Well, as to the ‘what it was’. I suppose I can only say it was a ‘useful box for putting things in’, (which is a quote from Winnie the Pooh in case you were wondering). Not that useful probably, because it was very small. It will make more sense when I explain how I made it.
So, what you needed was an old matchbox. Nowadays, matchboxes tend to be made of cardboard, but when I was very little they were actually made of very finely cut wood sometimes. I have no idea how that worked, but they were. All I did, was take an old matchbox once the matches had all been used. Then I got hold of some very special sellotape. It was gold, I really don’t know where it came from because it would be unusual even now. However, I had it, and some silver tape too. I very carefully wound the gold and silver tape around the outside of the matchbox until it was completely covered up. If you look at the box now you can see it’s a bit wonky, so it must have been hard to do with my little podgy fingers as a toddler. I then found a button from somewhere and stuck it in the middle of the top of the box. Job done! A little box for secret treasure. So what did I do with it? Well, the purpose of this creative outburst was to make a gift for my Dad. I’m not sure if I did this for fathers’ day, or whether I made it for a birthday present, but it was very definitely made with my dad in mind. So what I did with it, was wrap it up carefully for him to open at breakfast on the morning of his special day.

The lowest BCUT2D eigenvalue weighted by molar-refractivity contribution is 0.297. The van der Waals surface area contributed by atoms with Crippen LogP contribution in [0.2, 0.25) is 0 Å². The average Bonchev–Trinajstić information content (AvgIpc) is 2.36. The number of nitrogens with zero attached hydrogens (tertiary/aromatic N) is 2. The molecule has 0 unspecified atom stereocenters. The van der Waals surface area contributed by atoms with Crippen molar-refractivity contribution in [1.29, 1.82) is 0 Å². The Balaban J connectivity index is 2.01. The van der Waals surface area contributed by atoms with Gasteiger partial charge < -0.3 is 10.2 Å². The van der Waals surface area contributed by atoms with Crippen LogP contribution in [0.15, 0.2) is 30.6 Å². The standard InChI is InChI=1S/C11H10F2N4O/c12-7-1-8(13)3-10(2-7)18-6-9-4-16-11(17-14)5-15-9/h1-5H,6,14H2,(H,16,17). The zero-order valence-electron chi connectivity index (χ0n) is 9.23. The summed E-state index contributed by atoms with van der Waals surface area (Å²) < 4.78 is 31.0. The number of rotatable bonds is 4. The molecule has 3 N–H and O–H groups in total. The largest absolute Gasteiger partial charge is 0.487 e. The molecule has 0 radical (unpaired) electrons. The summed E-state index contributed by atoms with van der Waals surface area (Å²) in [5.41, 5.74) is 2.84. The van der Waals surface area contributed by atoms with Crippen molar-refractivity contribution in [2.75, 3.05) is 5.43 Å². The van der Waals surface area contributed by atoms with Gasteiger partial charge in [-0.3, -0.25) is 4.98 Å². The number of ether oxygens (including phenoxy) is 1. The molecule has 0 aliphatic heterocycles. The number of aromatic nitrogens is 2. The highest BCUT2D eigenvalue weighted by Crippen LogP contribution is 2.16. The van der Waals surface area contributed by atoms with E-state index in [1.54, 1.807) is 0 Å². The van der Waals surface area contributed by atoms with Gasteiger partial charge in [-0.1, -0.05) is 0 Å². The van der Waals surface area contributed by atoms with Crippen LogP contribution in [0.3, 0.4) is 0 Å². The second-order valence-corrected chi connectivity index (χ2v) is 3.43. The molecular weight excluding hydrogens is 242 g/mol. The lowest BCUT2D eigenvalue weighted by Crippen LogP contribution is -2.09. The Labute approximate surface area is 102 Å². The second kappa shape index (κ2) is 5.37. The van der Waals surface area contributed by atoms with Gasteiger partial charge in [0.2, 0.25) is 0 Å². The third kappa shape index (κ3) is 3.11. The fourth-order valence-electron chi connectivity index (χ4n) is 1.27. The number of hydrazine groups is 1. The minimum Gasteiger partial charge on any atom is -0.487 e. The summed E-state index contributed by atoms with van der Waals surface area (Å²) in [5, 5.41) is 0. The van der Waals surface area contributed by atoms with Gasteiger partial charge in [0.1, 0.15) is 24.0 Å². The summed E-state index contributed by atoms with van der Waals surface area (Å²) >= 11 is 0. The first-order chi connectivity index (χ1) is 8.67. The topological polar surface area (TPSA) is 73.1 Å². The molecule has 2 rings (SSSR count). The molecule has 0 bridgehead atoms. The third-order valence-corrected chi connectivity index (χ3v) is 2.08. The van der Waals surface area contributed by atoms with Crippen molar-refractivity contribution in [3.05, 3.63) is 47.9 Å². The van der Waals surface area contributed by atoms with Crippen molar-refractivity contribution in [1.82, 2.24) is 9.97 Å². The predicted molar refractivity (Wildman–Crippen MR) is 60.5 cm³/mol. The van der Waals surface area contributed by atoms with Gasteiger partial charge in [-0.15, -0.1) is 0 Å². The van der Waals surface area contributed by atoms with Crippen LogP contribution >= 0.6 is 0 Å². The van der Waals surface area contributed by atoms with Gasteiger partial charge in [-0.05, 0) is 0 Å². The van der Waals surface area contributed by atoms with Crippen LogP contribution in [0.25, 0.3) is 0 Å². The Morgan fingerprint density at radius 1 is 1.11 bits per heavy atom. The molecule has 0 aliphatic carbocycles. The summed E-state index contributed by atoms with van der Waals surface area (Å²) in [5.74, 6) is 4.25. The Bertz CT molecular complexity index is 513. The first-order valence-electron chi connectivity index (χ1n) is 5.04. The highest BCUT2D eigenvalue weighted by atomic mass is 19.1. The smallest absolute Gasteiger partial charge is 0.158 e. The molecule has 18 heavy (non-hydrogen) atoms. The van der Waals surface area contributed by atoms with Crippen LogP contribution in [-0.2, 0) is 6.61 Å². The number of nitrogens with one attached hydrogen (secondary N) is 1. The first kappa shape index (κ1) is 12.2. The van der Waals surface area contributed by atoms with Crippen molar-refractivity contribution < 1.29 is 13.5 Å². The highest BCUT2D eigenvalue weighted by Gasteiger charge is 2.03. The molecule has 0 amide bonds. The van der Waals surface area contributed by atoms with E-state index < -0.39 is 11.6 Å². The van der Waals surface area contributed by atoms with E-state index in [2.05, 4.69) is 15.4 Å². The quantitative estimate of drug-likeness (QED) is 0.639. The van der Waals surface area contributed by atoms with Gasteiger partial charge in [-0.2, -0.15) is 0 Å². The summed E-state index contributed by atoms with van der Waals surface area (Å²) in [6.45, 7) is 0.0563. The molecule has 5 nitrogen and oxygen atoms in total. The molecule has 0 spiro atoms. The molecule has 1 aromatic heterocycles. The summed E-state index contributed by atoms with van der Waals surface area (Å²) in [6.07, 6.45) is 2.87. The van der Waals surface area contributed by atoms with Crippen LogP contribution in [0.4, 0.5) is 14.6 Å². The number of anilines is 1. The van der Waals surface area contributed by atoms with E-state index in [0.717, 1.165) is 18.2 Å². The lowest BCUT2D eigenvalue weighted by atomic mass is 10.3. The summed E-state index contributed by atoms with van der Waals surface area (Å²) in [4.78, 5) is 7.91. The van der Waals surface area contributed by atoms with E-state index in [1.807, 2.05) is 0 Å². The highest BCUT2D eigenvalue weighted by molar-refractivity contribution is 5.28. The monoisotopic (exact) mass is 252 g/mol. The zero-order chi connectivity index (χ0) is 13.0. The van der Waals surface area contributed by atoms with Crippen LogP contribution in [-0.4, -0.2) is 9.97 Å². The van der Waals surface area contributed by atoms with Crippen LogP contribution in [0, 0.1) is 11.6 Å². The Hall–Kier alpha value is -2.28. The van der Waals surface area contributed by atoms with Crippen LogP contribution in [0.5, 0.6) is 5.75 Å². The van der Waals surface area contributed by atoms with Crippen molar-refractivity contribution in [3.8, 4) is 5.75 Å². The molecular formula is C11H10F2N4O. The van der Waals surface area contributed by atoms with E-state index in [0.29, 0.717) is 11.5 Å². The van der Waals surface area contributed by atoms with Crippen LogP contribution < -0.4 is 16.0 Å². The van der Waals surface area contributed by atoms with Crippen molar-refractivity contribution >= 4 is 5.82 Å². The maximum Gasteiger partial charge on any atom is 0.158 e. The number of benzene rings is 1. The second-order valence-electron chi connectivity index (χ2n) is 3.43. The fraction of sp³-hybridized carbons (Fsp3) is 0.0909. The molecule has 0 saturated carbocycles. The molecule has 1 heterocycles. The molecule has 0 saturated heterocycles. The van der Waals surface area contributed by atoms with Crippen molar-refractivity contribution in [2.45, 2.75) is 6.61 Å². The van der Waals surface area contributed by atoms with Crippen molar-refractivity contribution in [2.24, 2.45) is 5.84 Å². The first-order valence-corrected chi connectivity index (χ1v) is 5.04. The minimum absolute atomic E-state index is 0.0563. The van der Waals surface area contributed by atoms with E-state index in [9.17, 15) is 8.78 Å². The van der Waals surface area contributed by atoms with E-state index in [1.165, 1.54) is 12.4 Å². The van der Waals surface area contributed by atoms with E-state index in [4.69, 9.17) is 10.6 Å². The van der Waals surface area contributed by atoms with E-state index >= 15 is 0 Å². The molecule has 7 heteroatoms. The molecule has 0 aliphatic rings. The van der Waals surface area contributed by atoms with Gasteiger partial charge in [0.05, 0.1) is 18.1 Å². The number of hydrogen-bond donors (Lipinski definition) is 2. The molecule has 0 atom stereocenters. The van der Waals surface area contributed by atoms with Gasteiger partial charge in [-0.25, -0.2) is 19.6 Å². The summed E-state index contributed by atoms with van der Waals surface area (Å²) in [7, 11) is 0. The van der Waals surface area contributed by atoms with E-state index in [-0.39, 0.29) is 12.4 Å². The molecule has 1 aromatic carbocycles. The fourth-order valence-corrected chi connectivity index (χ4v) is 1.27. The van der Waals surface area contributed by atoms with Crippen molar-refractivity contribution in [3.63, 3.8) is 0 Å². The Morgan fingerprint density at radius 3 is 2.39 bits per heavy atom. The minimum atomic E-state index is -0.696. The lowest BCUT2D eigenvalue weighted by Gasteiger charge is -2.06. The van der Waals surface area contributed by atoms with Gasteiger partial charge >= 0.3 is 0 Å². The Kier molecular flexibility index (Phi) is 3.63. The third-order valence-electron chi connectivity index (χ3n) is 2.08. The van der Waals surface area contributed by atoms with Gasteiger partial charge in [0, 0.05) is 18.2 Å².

Honestly, I don’t remember now how I felt about making it myself, but I’m guessing I would have been very proud, because I was at an age when I’d have been too little to have any money of my own, and it took quite a bit of initiative to come up with this gift idea and follow it through (though I have a suspicion my mum might have helped a bit with gluing on the button!). However, last year my Dad died, and over the subsequent months, I’ve been sorting through some of his things quite gradually. In a side drawer of his desk, I came across this little box which he had carefully kept for nearly 50 years. It had been put into service for storing potentially useful paper clips, and was very suitable for such a job. It was really strange seeing it again. On the one hand, it was long forgotten, until that moment I had no idea he still had it, let alone for current use. On the other hand as soon as I saw it I recognised it instantly. It was quite poignant, but also a good memory. I had done this spontaneous thing for him, and although essentially it was just an old matchbox wrapped up in sellotape which had now largely lost its stickiness and was peeling away that didn’t matter. It wasn’t the quality of my handcraft that was important, it was the love and determination that had gone into making it.
So it seems, even though my attempt at handcraft wouldn’t win any prizes in a competition, I hope this little story goes to show that really and truly, it is often the case that it really is ‘the thought that counts’! How do I feel about making it myself? Well, really happy, it was such a personal exchange, and I was happy that my Dad must have really appreciated it to have kept it for all those years.
[Written by - Lucy Marris (2016): Careers Adviser (UK), TEFL teacher (Vietnam)]